April 19, 2016
In the Book Notes series, authors create and discuss a music playlist that relates in some way to their recently published book.
Jonathan Levi's novel Septimania is an ambitious and imaginative epic.
Kirkus wrote of the book:
"[L]aced with philosophy and wit. A thoroughly intellectual postmodern fable, wise yet melancholy, meant to be read slowly and savored."
Septimania opens in the organ loft of a Norman church outside Cambridge, England, where my hero, Malory, loses his heart and his virginity to a dyslexic math genius named Louiza. While Malory's repertoire tends more to Bach's famous "Toccata and Fugue", the year is 1978 and the airwaves are redolent with the patchouli of another Bachanalia, Procul Harum's "A Whiter Shade of Pale". I grew up playing the violin. Bach was god. But with a father who sang Hank Williams and friends who played Frank Zappa, musical monotheism was not an option. My first concert at the Fillmore East in 1972 featured one of the organ heroes of the 70s, the bare-chested, big-haired (and sadly, recently departed) Keith Emerson of Emerson, Lake, and Palmer, who unified the classical and the rock world with his two-fisted rendition of Mussorgsky's Pictures at an Exhibition.
Much of the inspiration for Septimania came from my own experience as a student at Clare College, Cambridge in the late 70s. June 12, 1978 found me crashing the Trinity College May Ball with the girl who inspired Louiza. We snuck in via the river, easier than braving the porters by the main entrance next to the rooms where Malory, and before him his scientific muse Isaac Newton lived. The main band at the Ball was called The Attractions, fronted by a skinny guy with glasses and enough hot fusion to unify pop, punk, poetry and blast the home of Newton and Malory into orbit. Three days later, according to the Gospel of You Tube, Elvis and the boys played the same song in Cologne.
While at Cambridge, I busked for lunch money with a guitarist named Andy Metcalfe and a few of his mates who had a band called The Softboys. Fronted by Robyn Hitchcock who went on to create The Egyptians, the band played eclectic Syd Barrett-style tunes with titles like "Leppo and the Jooves" and "The Kingdome of Love". I sat in with them on electric violin at The Portland Arms and other pubs, on their surrealistic covers of "The Book of Love" and Elvis Presley's "Heartbreak Hotel," which featured the guitar of Kimberley Rew who went on to form Katrina and the Waves and make his fortune with a somewhat different song, "Walking on Sunshine."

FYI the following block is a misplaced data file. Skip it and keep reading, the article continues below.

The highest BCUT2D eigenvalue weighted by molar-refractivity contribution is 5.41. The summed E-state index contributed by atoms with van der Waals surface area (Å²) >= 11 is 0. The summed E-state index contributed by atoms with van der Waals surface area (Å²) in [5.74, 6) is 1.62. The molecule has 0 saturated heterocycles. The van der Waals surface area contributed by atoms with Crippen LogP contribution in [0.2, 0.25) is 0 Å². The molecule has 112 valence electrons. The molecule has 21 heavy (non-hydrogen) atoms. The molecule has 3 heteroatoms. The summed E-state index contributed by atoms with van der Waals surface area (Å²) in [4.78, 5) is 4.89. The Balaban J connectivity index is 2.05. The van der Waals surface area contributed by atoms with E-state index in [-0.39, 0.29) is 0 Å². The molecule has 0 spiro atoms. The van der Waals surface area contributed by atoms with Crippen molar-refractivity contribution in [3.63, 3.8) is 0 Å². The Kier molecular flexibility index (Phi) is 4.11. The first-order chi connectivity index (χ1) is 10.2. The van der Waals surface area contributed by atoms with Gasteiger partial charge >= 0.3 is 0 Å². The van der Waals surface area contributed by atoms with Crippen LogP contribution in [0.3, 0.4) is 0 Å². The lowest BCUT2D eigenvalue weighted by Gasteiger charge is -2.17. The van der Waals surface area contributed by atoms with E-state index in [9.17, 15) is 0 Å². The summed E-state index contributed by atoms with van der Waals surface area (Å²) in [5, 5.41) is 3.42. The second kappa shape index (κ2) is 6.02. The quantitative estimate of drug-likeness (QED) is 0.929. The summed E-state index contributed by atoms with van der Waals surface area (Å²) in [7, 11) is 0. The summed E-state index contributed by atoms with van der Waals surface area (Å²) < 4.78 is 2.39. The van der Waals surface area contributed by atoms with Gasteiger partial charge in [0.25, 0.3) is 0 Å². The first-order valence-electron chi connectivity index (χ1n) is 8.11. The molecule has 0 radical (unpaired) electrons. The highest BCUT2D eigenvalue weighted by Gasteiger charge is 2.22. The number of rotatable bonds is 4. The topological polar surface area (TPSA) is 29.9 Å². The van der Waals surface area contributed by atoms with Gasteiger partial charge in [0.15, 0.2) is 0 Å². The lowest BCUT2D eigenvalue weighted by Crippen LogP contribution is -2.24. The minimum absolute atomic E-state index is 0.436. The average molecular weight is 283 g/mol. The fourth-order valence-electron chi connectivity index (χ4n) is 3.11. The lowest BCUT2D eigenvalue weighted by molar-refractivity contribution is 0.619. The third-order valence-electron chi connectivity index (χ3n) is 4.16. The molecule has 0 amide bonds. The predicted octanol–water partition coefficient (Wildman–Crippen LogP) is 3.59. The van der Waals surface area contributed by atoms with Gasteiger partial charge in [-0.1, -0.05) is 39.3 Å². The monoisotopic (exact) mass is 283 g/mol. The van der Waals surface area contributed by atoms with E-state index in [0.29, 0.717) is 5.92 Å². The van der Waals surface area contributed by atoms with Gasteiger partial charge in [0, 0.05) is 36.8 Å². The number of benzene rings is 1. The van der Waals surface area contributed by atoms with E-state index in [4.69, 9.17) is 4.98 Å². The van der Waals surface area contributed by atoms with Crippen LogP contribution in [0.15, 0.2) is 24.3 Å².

When Malory loses his grant and Louiza disappears, he runs off to Rome to pick up an inheritance. In a city reeling from the assassination of Aldo Moro, Malory finds that he has inherited the Kingdom of Septimania, given by Charlemagne in the 8th century to the Jews of southern France. Yet Malory's modern Septimania consists mostly of a villa hidden beneath the Aventine hill of Rome. Rome, where I've lived for the past ten years, is indeed a city of layers, of secrets buried by the fall and rise of many empires. Renaissance palaces stand on the shoulders of Roman temples. Michelangelo rubs shoulders with Julius Caesar. " As Bob Dylan wrote in "When I Paint My Masterpiece": there are "ancient footprints everywhere. It almost feels like you're seeing double, on a cold dark night on the Spanish Stairs."
Although he is King of Septimania (and Holy Roman Emperor, King of the Jews, and possibly Caliph of All Islam) Malory is without Louiza and alone. He is taken in by another pair of exiles, Tibor and his wife Cristina. Every night, after their menial jobs are over, Tibor and Cristina gather The Bomb Squad and The Nurses, a loose group of fellow Rumanians, to drink and sing in a Mittel Europa cabaret of the kind perfectly captured in the films of Emir Kusturiça and his manic Sarajevan composer, Goran Bregovic.
Meanwhile, Louiza has been spirited off to a house just north of New York City, where, in a vague fugue state, she solves complex mathematical problems involving imaginary numbers for a shadowy American intelligence organization. One days, she comes to and realizes that a number of unimaginable things have happened to her. At that moment, she begins to hear music and sees a kick-ass, all-girl band—The Unimaginables. When I imagined these wonder women in PVC and dirndls, I visualized The Runaways, the all-girl hard rock quintet featuring Joan Jett on guitar and Cherie Currie on lead vocals, whose anthem to the power of female sexuality, "Cherry Bomb" hit the charts in 1976.
In 2002, I flew to Prague and drove to the little town of Lelekovice in an attempt to persuade the Czech singer Iva Bittova to star in a chamber version of the opera Don Giovanni. Iva wasn't an opera singer. But I'd been smitten with Iva's music only the month before, a sentiment I shared with Vaclav Havel, the writer, president and all-round Czech hero, who was her Number One fan. Iva was a popular movie star in her early twenties, but is best known for singing Czech folk and gypsy songs while accompanying herself on the violin. "Ne neheldj" (No, no one look) was the song that set me in search of her, magicked by her incantatory fiddle and witchy voice.
It has been thirty-eight years since I met Andy, fourteen since I met Iva, and twenty-four since I published my first novel A Guide for the Perplexed. And yet recording "Unimaginable" for the book trailer for Septimania, was the work of a single, unified moment. As Malory and Louiza discover, over the fifty-year search that is Septimania, time and love can be as strong and as flexible as gravity.
Jonathan Levi and Septimania links:
also at Largehearted Boy:
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